Lakshmi Nandan Bora is no more.
I met him only once, in 2009 or 2010, as an undergraduate student at the University of Delhi visiting the author’s home for an interview for Janma, an Assamese magazine that some of us used to bring out during those days. He spoke to us – kids of little consequence and importance – for hours with a warmth and intimacy that, later, not only reflected in the pages of the magazine but also kept us beholden.
Born in 1932 at Kujidah village in Nagaon district of Assam, Bora studied at Nagaon High School, Cotton College (Guwahati) and Presidency College (Kolkata). A physics major, he later went on to do his Ph.D in meteorology from Andhra University. For much of his career, LNB – as he was affectionately called – taught at Assam Agricultural University, Jorhat.
But it was for his pen that Bora was so widely loved. Asin Koina, Xei Xure Utola, Gopon Godhuli, Gouri Rupak, Kasiyoli Kuwoli, Dhrishtirupa, Debotar Byaadhi, Kothin Maya, Xehi Anuraag and Erabarir Leseri are some of his short story collections. Having published more than 60 books, the man was also duly and widely recognised by various awards that he won during a lifetime spanning 89 years.
In 1988, he won the Sahitya Akademi for his novel Patal Bhairavi. In 1996-97, he occupied the coveted chair of the president of Assam Sahitya Sabha. In 2008, he won the Saraswati Samman, instituted in 1991 by the K.K. Birla Foundation, for his novel Kayakalpa. Bora also received the Assam Valley Literary Award in 2014 and the Padma Shri in 2015.
As the editor of Goriyoshi, a monthly magazine, Lakshmi Nandan Bora guided and published a generation of writers in Assamese. His own first ever short story, Bhaona, was published in the Assamese magazine Ramdhenu in 1954. As the littérateur breathed his last yesterday morning, I remembered one of his short stories, Biswarup Darshan, published in Asom Bani (Bihu edition) in 2013. A simple yet heart-warming story about ageing yet outstaring age, Biswarup Darshan is a story about a protagonist who, despite getting old, enthusiastically teaches himself to remain contemporary and make friends with his grandchild, much like LNB himself.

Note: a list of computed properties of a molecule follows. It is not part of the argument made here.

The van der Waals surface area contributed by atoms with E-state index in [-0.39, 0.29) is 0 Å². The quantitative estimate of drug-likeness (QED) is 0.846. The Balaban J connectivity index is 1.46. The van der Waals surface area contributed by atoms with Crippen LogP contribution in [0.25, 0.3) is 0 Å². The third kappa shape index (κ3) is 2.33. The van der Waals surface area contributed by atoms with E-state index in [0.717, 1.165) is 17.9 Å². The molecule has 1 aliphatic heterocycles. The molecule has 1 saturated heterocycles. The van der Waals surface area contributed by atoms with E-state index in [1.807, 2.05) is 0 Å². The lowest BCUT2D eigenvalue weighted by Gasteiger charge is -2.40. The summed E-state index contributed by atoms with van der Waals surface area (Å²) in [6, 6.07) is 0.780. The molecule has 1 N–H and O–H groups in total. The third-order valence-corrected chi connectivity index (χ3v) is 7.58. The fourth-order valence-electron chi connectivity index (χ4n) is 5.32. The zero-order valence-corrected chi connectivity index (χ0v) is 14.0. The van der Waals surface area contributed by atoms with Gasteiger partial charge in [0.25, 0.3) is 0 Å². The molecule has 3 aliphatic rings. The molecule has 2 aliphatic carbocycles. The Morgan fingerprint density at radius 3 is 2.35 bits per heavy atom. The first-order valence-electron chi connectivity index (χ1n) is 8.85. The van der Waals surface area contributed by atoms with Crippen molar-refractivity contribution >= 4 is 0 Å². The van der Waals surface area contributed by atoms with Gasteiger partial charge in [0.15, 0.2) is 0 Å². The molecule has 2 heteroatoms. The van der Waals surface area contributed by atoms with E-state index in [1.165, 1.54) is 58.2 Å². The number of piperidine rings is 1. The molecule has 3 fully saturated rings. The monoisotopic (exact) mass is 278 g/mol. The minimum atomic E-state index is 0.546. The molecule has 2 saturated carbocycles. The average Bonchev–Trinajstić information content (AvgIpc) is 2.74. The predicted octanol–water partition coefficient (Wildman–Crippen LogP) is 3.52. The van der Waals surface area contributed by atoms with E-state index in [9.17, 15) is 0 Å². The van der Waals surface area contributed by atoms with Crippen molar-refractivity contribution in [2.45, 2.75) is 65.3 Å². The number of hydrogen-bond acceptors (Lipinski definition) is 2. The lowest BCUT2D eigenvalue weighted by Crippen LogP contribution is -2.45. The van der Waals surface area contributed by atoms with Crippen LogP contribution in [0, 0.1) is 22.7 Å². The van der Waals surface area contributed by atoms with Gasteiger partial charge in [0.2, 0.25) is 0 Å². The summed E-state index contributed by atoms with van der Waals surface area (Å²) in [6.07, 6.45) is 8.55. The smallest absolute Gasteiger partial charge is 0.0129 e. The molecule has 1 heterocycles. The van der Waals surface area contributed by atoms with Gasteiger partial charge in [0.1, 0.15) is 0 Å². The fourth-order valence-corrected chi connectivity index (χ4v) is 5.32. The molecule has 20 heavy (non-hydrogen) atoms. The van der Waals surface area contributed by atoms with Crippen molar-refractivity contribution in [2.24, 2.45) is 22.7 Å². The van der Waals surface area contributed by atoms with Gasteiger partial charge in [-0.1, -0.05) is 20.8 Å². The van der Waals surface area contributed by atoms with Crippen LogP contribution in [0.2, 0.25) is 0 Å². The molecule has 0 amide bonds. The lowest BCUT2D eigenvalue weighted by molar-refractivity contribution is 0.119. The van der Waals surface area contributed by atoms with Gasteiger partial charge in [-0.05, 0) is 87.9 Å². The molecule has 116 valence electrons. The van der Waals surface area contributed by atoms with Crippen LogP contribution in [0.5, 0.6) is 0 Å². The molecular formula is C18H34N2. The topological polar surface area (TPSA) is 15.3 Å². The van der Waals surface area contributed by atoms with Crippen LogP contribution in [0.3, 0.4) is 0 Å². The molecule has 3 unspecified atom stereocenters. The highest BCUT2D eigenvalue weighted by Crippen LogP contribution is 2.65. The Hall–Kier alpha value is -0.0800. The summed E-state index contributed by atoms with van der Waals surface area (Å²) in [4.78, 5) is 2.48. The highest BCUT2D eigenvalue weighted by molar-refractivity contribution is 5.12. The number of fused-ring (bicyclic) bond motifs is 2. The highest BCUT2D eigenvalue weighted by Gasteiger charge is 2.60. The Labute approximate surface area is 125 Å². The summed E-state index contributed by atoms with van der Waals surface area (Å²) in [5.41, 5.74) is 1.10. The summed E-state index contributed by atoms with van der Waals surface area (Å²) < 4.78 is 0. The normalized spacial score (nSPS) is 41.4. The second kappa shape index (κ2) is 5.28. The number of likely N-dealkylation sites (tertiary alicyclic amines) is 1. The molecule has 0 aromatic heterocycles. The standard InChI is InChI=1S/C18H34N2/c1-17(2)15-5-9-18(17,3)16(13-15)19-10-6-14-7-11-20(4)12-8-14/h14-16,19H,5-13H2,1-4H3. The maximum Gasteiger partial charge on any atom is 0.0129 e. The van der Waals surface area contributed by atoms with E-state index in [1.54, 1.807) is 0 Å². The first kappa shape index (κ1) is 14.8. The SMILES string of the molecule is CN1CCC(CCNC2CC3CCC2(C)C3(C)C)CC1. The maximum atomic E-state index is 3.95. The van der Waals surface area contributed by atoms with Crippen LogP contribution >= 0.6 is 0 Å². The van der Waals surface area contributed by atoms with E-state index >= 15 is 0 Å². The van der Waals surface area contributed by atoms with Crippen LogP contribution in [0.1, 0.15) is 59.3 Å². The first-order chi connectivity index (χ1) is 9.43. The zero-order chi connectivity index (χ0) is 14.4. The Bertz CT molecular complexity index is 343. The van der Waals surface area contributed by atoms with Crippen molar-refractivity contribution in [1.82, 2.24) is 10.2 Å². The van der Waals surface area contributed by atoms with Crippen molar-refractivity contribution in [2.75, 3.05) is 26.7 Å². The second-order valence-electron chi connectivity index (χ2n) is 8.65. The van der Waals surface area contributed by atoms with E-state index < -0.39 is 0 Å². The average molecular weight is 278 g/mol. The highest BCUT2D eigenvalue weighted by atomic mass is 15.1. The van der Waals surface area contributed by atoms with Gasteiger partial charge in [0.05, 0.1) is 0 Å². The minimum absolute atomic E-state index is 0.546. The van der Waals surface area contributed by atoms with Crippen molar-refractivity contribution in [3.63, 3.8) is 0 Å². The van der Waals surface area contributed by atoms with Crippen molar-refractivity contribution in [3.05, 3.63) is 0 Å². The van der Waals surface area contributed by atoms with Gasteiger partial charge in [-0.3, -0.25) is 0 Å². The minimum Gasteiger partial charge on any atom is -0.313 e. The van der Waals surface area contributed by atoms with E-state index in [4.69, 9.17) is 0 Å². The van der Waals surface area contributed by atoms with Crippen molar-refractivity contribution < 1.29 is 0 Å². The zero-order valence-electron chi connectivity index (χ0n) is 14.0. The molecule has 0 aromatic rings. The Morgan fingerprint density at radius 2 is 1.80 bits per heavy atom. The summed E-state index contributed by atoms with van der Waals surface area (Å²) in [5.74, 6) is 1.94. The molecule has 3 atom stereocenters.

In the story, Mintu is a school-going boy – not a dunce nor the brightest in class. His biggest point of irritation comes from being compared with his grandfather, Nikhilesh Pujari. As the story unfolds, we get to know that Pujari has lived an erudite and accomplished life. He was first-class-first in his discipline at Calcutta University and a Ph.D in English from London University.
Later, the protagonist returned home to India and started teaching English as a professor, but gradually turned to history for his research interests and authored a three-volume history of Assam as well as a groundbreaking work on India’s past. But when his wife Sabita died two years ago, professor Pujari turned disconsolate and silent. That one of his two friends too died soon after, and the other met with an accident also worsened Pujari’s mental health.
It is at this moment that an unplanned discussion between grandfather and grandson kickstarts the former’s amazing journey towards computer literacy and an introduction to the Internet. Read in the fluent words of Bora, Nikhilesh Pujari’s story of transformation from despondency to euphoria feels true to life. “Moi xukhi. Mor jiyaai thokar haabiyaah bahise…” (I am happy. My longing to live has only grown…), the retired professor exclaims. The story ends thus, “In the loud applause and clapping of hands by the guests, Professor Nikhilesh Pujari could hear the rhythm of the world moving.”
Obits have called Lakshmi Nandan Bora sirotorun – forever young. That he was, as were his characters like this young-old historian joyfully discovering the cyberspace.
Jyotirmoy Talukdar is a senior writing fellow at the Centre for Writing and Communication, Ashoka University.